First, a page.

The FHA Home Equity Conversion Mortgage is a reverse loan and along with its many features for seniors, are different ways they can access their funds in the line-of-credit. They can choose to not take any kind of payment and simply take out some money at the close of escrow, or do a combination of the different options.
- Cash at the close of escrow with a “tenure” payment.
- Tenure payment only
- Modified Term payment and if they want it, cash at the close of escrow.
- Or no payments at all. But payments can be set up later if the borrower wishes to have one at any time in the future, as long as there are remaining funds in their account.
Very few of my clients have ever opted for any kind of monthly payment, but let’s take a look at what a Modified Term Payment is.
The borrower chooses a certain amount of money to be sent to them each month, such as $2,000 for 10 years. Depending on the age of the youngest borrower and how much money is available in their account, they will receive it each month but not for their lifetime.
At some point in the future, it will stop being sent to them, (10 years in this example) but if they still have money in their account, they can set up a new monthly payment, a tenure payment or stop it altogether or request a lump sum. Again, it depends on how much reserve they have in the line-of-credit.
Every person has their own unique concern or goal and depending on a number of factors, such as paying off a large mortgage, there may not be enough money left in the account to choose a payment option, but at the least, they will have eliminated their mortgage payment and that would become extra income to them each month.
Divorce is always an emotional and difficult experience regardless of the reason or the age of the two individuals who are experiencing this wrenching event in their lives.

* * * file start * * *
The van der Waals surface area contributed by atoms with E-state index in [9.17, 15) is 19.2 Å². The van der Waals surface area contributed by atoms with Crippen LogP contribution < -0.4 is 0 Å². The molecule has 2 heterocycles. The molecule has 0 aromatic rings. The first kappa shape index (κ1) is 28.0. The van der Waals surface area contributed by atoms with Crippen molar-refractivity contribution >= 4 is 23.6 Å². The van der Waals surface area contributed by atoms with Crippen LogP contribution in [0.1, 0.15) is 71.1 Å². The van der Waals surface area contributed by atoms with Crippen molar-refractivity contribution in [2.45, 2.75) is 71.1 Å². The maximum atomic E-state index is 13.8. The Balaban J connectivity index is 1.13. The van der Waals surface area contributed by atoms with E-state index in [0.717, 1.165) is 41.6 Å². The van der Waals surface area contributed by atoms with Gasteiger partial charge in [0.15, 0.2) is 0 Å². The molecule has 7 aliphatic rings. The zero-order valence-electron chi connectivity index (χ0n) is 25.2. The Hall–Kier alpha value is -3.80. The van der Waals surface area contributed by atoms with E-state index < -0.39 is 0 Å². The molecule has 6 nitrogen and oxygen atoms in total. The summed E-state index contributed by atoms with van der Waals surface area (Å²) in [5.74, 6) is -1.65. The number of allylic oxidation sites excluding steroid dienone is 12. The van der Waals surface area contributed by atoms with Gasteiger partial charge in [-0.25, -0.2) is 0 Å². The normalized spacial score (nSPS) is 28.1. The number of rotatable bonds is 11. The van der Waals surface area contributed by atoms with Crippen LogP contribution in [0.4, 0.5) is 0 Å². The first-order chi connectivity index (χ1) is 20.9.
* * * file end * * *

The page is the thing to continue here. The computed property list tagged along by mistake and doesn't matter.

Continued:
Overall the national average of divorcing couples has declined over the years but what is odd, is that it has tripled for those couples over the age of 65 since the 1990’s.
The reasons for senior or “gray’ divorce vary but some of the more common ones is that after raising their children for many years, they began to see themselves as simply parents and no longer friends or lovers.
Then when the adult children leave the home and start their own lives, an older couple may discover that they no longer have any shared interests as they have grown apart over this period of time.
The financial implications of a “gray’ divorce can be quite complicated in that any assets and or retirement funds could end up being liquidated with disastrous consequences for the couple and their future financial stability and security.
I am not a financial advisor and certainly not a Divorce attorney and not qualified to provide any guidance in this matter and it’s best for couples to always seek professional advice when it comes to something as serious as a divorce and splitting up their assets.
However if there is equity in the home, it may be adequate enough to utilize a Reverse mortgage as a tool to either give half of it to one of the divorcing party’s and or buy them out in exchange for the other party receiving any investments they may have accrued together.
But a property settlement would have to be created by their mutual Divorce attorneys to make a final determination as to how all assets are to be divided.
So how would that work?